Today is my birthday, and I’m sitting on a plane writing this entry. Yes, I’m busily contributing to the emissions problem, but this trip is well justified (trust me). And no, this entry will not be about carbon offsets or green travel. Instead it’s related to the birthday thing; I’ve been thinking about time. More specifically, I’ve been thinking about many of the things that I’ve seen so far in my life, compared to what my parents and grand-parents saw. I’m typing this little entry on my little laptop, certainly a device unknown to my parents at this age, but one that I would be reluctant to give up. But it’s shocking and saddening to recall stories that I was told of things that I am unlikely ever to see. My grandfather talked about manatees in Jamaica during his youth. I lived a good deal of my own childhood in Jamaica, but saw my first manatee only years later in Florida (I wonder how long they’ll last there?). My father, who was from Trinidad, would tell stories of the sky being clouded for days by thousands of birds on their annual migrations. I spent the other part of my youth in Trinidad; I never saw those migrations. My mother, Jamaican, now lives in Florida. She witnessed some of the great hurricanes that hit Jamaica in the mid-20th century, but cannot remember storm seasons ever as active or vicious as those of the past three years. I remember healthy coral reefs in the Caribbean. I also remember becoming aware of environmental complexities during the early days of the ozone problem (we solved that!). Twenty years ago I lived about 8 miles from the edge of the Florida Everglades. That same house is now about 15 miles from the new edge.
Two questions really bother me these days, so much so that I spend a good deal of my research time on them. First, are things really changing? Are the recent dry winters, warmer summers, the bleaching corals, the droughts, really the early heralds of a changing planet? How can we understand the time scales of environmental and ecological change? Second, which stories of lost stories will my daughter recall when she reaches this birthday? Well, whatever the answer, I hope that her trips are a little bit greener.
The term “tipping point” has entered the modern household vocabulary. It is being applied to a wide range of phenomena, ranging from social networks on the internet, to the spread of diseases, to climate change. These phenomena, from a technical scientific standpoint, are both different and the same. What I mean is that the underlying stories, causes and consequences are quite different, but they do share some intriguing mechanistic similarities. Let’s indulge in a little science for a moment. A tipping point is perhaps better understood as a surprise, that is, an incremental (or “smooth”) change in some input to a system at some point results in a sudden or discontinuous change in the state of the system. Let me demonstrate. Imagine that you have a small model boat with you in the bathtub. You roll the ship a wee bit to the left. When you release it, the boat promptly rights itself. You roll it again, but this time a little bit more to the left. Once again, the boat will right itself. You can continue to do this, with each time the boat righting itself. At some point, however, the little increase in roll will cause the boat to TIP over! The system, as we say, has entered a new stable state (much to the discomfort of the crew unfortunately).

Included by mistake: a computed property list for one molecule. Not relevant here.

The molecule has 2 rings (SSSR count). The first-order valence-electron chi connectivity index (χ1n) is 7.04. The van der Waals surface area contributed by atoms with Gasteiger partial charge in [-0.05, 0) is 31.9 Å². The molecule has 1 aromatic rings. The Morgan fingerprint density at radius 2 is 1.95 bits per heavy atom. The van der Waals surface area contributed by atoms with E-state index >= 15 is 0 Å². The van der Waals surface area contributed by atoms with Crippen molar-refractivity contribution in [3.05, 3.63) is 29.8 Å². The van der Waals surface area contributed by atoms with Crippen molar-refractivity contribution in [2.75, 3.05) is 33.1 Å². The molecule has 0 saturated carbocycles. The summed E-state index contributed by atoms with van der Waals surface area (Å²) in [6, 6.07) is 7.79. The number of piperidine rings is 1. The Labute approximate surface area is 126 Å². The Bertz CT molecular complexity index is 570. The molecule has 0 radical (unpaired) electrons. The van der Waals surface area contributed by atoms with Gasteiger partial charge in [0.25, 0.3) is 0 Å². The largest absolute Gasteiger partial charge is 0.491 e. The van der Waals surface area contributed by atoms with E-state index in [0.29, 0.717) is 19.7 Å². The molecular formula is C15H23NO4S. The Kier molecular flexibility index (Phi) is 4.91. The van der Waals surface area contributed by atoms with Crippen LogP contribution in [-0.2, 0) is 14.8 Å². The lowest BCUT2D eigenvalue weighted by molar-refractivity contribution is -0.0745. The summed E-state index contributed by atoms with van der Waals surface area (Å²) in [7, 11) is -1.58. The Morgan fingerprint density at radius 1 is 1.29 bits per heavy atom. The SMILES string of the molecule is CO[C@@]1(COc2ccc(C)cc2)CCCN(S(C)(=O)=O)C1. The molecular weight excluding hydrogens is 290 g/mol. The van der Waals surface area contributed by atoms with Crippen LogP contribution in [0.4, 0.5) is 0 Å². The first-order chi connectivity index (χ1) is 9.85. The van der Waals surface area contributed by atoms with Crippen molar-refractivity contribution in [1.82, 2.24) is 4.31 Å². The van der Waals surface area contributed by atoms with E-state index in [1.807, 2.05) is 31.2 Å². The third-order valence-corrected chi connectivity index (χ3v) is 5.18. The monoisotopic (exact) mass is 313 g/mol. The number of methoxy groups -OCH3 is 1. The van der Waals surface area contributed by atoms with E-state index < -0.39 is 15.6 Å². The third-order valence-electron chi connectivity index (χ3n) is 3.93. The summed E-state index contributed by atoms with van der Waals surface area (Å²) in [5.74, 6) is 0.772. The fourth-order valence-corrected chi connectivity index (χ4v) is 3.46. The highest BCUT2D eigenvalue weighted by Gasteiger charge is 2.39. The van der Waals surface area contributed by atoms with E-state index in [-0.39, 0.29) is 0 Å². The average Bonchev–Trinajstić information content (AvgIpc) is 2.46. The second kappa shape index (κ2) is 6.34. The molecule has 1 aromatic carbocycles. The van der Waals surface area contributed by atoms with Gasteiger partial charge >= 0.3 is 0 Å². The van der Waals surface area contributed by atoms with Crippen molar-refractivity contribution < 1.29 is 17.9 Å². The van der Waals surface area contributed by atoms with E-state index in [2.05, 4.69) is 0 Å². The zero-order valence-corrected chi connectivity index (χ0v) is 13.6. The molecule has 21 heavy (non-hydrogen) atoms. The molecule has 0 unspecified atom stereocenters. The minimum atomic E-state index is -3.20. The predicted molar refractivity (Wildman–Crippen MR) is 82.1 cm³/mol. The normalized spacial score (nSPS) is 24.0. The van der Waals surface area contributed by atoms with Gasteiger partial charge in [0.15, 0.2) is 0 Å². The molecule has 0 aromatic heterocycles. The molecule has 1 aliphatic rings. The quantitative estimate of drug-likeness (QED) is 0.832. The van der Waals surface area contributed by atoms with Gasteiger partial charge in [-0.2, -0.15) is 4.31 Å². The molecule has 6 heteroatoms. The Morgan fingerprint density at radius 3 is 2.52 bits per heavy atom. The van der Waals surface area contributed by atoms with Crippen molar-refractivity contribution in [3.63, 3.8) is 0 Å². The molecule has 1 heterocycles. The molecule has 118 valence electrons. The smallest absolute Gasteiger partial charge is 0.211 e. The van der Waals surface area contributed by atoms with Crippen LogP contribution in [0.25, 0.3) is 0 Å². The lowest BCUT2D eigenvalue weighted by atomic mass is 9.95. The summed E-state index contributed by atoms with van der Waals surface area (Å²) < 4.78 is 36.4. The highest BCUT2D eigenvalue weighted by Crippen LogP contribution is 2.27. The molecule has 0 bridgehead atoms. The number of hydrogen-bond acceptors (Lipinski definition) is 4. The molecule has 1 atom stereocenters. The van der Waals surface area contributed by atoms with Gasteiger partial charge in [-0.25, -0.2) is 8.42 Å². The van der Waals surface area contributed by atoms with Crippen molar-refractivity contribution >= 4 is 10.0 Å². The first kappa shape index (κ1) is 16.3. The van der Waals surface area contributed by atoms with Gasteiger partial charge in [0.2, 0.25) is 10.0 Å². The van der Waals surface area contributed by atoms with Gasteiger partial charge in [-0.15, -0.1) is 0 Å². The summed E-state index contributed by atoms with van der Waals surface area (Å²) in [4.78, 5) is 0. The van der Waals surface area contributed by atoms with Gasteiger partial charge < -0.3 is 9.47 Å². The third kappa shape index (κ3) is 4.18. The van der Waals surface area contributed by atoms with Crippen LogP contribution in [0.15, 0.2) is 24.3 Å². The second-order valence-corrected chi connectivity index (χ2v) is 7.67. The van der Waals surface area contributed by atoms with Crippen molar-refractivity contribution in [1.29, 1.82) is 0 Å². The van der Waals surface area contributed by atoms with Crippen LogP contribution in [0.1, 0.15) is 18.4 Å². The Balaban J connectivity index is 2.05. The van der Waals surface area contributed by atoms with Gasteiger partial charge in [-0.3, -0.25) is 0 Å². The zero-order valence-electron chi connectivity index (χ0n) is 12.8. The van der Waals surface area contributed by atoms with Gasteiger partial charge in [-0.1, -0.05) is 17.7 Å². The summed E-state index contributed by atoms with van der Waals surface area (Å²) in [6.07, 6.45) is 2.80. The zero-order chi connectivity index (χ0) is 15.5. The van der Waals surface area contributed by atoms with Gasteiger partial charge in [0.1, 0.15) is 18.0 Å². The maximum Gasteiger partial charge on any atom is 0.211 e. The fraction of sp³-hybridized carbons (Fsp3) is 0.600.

Now why is all this relevant to climate change? A common hallmark of systems that exhibit tipping points, or surprises, is that they are complex; they tend to have many semi-independently interacting parts. These parts influence each other directly or indirectly, often amplifying or reinforcing perturbations or changes to the system. The amplifications, or positive feedbacks, can literally seem to blow a small change all out of proportion. A tipping point can be reached when these feedbacks cause the system to restructure itself, or unravel, to the point where the interactions are quite different, or the interactors are themselves changed. The tricky part, for us, is that complex systems are often very difficult to understand, and almost impossible to predict. Tipping points, surprises, catastrophes, etc. occur in these systems when external disturbances push the interactions to the point where internal dynamics and feedbacks take over control of the outcome. So does Earth’s climate have a tipping point? Will global warming result in gradual increases in temperature over the next century as predicted by IPCC models? Or will there be surprises along the way? Will ice sheets collapse instead of melting away with whimpers? I don’t know, but everything that I do know about complex systems tells me that we must be wary. If the ship that you are about to board is tossing about on the waves, and you’re not sure whether it can weather the storm, my best advice to you is to postpone your journey.
I’ll have a lot more to say about tipping points and complex systems in the next several postings. Stay tuned!